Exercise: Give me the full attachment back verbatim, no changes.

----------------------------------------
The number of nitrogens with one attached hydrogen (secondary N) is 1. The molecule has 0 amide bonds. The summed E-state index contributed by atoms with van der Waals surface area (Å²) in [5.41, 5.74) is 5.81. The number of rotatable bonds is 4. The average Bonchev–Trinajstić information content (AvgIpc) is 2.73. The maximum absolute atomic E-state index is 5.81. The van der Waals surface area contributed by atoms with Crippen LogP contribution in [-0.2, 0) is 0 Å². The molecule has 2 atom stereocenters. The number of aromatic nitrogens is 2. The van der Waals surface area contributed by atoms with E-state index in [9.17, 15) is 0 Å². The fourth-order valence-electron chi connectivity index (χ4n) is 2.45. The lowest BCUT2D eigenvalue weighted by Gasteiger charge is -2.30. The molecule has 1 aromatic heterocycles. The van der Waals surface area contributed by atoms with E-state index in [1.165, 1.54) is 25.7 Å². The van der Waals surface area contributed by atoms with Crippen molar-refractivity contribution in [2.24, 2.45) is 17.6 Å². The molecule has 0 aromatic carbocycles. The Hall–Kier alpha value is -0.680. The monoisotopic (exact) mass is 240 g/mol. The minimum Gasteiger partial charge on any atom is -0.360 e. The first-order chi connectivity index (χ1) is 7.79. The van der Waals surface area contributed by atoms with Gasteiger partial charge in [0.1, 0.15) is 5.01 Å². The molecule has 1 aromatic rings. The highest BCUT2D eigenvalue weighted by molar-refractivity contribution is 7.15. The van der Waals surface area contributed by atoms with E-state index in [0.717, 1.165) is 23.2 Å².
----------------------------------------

The number of nitrogens with one attached hydrogen (secondary N) is 1. The molecule has 0 amide bonds. The summed E-state index contributed by atoms with van der Waals surface area (Å²) in [5.41, 5.74) is 5.81. The number of rotatable bonds is 4. The average Bonchev–Trinajstić information content (AvgIpc) is 2.73. The maximum absolute atomic E-state index is 5.81. The van der Waals surface area contributed by atoms with Crippen LogP contribution in [-0.2, 0) is 0 Å². The molecule has 2 atom stereocenters. The number of aromatic nitrogens is 2. The van der Waals surface area contributed by atoms with E-state index in [9.17, 15) is 0 Å². The fourth-order valence-electron chi connectivity index (χ4n) is 2.45. The lowest BCUT2D eigenvalue weighted by Gasteiger charge is -2.30. The molecule has 1 aromatic heterocycles. The van der Waals surface area contributed by atoms with E-state index in [1.165, 1.54) is 25.7 Å². The van der Waals surface area contributed by atoms with Crippen molar-refractivity contribution in [2.24, 2.45) is 17.6 Å². The molecule has 0 aromatic carbocycles. The Hall–Kier alpha value is -0.680. The monoisotopic (exact) mass is 240 g/mol. The minimum Gasteiger partial charge on any atom is -0.360 e. The first-order chi connectivity index (χ1) is 7.79. The van der Waals surface area contributed by atoms with Gasteiger partial charge in [0.1, 0.15) is 5.01 Å². The molecule has 1 aromatic rings. The highest BCUT2D eigenvalue weighted by molar-refractivity contribution is 7.15. The van der Waals surface area contributed by atoms with E-state index in [0.717, 1.165) is 23.2 Å².